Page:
Probably the funniest book you’ll read about the end of the world. Good Omens was written in collaboration by two very highly respected authors who were both in the early days of their career at the time, but who managed to make a real classic nonetheless.
With the apocalypse looming on the horizon, a demon and an angel (Aziraphale and Crowley) who have formed an unlikely friendship decide that they’re not actually all that keen to see the world end, despite the fact that that’s the ultimate goal of the divine plan, so they take steps to try and postpone it. Both of them are very likeable characters and they’re just two of many. The whole book is filled with loveable characters. I was particularly fond of Agnes Nutter (a character you don’t see much of directly, but who is integral to the backstory) and her modern day descendant, Anathema Device. Both of them are witches with the ability to see into the future and I particularly liked Anathema’s attempts to prevent the apocalypse. On the flip side, I also found Newton Pulsifier (sole member of the Witchfinder Army) to be a very funny and endearing character in a ridiculous kind of way.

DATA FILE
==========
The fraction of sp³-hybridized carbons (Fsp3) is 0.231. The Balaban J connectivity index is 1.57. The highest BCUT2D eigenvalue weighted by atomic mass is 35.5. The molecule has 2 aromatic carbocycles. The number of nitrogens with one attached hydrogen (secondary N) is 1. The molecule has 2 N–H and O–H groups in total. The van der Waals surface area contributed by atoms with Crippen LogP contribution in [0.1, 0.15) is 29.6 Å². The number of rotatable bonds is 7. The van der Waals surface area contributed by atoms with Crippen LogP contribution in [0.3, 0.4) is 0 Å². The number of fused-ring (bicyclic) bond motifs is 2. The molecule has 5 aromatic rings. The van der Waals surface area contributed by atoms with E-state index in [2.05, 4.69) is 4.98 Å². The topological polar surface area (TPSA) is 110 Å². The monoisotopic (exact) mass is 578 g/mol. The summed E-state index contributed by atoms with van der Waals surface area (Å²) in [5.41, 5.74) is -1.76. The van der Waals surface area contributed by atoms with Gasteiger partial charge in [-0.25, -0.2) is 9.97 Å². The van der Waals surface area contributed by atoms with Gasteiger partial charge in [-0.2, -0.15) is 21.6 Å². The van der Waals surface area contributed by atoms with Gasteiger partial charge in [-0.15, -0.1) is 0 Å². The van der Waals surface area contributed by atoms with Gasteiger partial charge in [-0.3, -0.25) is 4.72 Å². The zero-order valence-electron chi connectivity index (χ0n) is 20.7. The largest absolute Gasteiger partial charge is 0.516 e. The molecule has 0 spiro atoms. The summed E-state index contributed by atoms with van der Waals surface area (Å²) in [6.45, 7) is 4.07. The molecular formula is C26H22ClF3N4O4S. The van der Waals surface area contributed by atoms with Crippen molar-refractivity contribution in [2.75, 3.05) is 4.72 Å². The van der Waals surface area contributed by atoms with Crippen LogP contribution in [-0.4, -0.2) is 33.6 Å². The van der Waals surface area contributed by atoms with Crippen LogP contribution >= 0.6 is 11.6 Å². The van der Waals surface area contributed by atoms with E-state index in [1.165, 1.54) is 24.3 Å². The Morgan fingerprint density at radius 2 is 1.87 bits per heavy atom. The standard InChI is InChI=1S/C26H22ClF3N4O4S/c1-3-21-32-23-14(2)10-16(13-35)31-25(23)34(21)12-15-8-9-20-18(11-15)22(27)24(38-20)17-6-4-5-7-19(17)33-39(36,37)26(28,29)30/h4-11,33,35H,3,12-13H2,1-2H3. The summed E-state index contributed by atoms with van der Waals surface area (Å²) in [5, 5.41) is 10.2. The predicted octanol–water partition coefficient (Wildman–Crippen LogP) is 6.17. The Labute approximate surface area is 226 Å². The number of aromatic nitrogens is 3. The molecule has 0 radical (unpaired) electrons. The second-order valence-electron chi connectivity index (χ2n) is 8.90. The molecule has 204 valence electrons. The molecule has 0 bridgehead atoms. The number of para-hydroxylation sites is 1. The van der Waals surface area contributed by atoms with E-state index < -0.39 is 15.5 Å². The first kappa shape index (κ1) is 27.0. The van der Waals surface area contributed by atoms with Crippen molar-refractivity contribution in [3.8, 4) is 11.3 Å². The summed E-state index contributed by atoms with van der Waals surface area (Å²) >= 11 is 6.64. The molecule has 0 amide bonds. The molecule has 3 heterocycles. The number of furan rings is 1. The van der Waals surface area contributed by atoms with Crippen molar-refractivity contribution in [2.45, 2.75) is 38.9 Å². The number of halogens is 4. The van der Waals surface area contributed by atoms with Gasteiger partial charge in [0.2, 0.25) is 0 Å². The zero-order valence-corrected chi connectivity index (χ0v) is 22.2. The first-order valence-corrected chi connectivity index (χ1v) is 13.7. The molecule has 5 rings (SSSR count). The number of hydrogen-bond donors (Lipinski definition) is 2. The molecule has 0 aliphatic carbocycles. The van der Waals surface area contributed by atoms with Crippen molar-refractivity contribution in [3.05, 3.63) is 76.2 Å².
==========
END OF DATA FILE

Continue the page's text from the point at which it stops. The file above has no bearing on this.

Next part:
Something that’s particularly appealing about this book is that as much as it can occasionally be very silly and often deals with fantastical religious characters and themes, it somehow succeeds in remaining quite down to Earth throughout. The people in the novel are all very believable and they all respond to things in realistic ways. Then you also have things like Heaven and Hell, which seem to be run just like any other organisation i.e. with all the flaws you’ll find in a workplace. They succeed in making the extraordinary ordinary, while still keeping it very entertaining.
Something else that I really appreciated about this book, is that it wasn’t just silly for the sake of being silly – it always had something important to say and the authors just chose to do it in a more whimsical way. Really, this is quite a profound book, with lots to say about life, death, religion, human beings and much more. Yet, throughout the whole thing, there’s a great feeling of wholesomeness and the focus on friendship and the wonder of childhood can also be very heart warming.
Overall, the book is a delight and quite easy to read. I think it’s a book with a very broad appeal, but particularly to those with an interest in religions and the idea of the apocalypse.